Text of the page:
i think the only real "key takeaway" for edmonton is that "higher commercial density generates more taxes than it costs in services" regardless of where it is located in the city while "higher residential density may not be subsidized as much as lower densities when it comes to providing services". without making those distinctions, council will continue to make poor decisions and voters will continue to support poor decisions.
                      "If you did not want much, there was plenty." Harper Lee

                      Comment


                      • #41
                        Also consider that Dallas is very distinctly divided north/south geographically, developmentally, socially, and economically south of the downtown core by a major interstate. It's quite a significant separation that Edmonton doesn't have.
                        I am in no way entitled to your opinion...

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                        • #42
                          Originally posted by kcantor View Post
                          Originally posted by mnugent View Post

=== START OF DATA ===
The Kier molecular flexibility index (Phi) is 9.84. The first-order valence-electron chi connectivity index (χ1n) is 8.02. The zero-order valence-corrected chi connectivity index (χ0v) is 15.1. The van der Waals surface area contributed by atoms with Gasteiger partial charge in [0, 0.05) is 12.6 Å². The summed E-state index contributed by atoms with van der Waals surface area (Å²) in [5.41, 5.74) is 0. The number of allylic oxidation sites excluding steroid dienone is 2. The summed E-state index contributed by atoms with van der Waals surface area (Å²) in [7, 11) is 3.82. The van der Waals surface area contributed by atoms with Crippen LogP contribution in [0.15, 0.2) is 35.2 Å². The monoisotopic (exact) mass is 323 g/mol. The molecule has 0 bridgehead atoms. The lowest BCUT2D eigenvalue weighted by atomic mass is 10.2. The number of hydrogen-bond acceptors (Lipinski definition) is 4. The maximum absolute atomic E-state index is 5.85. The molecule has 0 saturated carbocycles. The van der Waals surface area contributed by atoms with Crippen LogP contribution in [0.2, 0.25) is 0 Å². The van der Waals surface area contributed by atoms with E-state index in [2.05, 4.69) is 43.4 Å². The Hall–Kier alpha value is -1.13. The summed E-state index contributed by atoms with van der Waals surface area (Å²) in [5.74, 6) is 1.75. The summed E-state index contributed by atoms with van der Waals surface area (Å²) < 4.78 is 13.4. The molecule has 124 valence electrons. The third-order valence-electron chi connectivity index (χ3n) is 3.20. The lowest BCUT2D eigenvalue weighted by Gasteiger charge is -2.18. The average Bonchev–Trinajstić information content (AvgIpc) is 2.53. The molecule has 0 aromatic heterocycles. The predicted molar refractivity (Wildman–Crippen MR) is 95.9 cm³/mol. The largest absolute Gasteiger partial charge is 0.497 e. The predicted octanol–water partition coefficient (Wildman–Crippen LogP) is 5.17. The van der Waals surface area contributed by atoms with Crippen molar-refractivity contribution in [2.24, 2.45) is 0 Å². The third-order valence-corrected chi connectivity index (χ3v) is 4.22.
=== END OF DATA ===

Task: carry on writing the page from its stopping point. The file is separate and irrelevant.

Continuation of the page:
Today on twitter, Ms. Stolte posted this article that visualizes the revenue generated by each neighbouhood in Dallas.

                          The key takeaway from the data was that "higher density generates more taxes than it costs in services." It would be nice to have a similar map demonstrating the tax base and expenditures in Edmonton and area.
                          i think you might want to look at the map/data a bit more analytically.

                          while there is some benefit from higher residential density, almost all of the really higher revenue generation shown is from commercial development. in edmonton, that's distorted further by municipal policy that disproportionately allocates recoveries to commercial properties and away from residential properties meaning the gap here would be even higher. compounding that is the gap in dallas is arguably even higher than shown as segments of their commercial properties are considered underassessed in terms of market value (the exact opposite of what typically happens in edmonton).

                          it's also hard to compare the actual taxes paid in dallas directly with edmonton, particularly with residential taxes. while comparable housing is cheaper to purchase in dallas, their tax rates are considerably higher and further complicating any direct comparison is that property taxes as well as mortgage interest are tax-deductible in dallas so there is a lot of "apples to oranges" between them and us.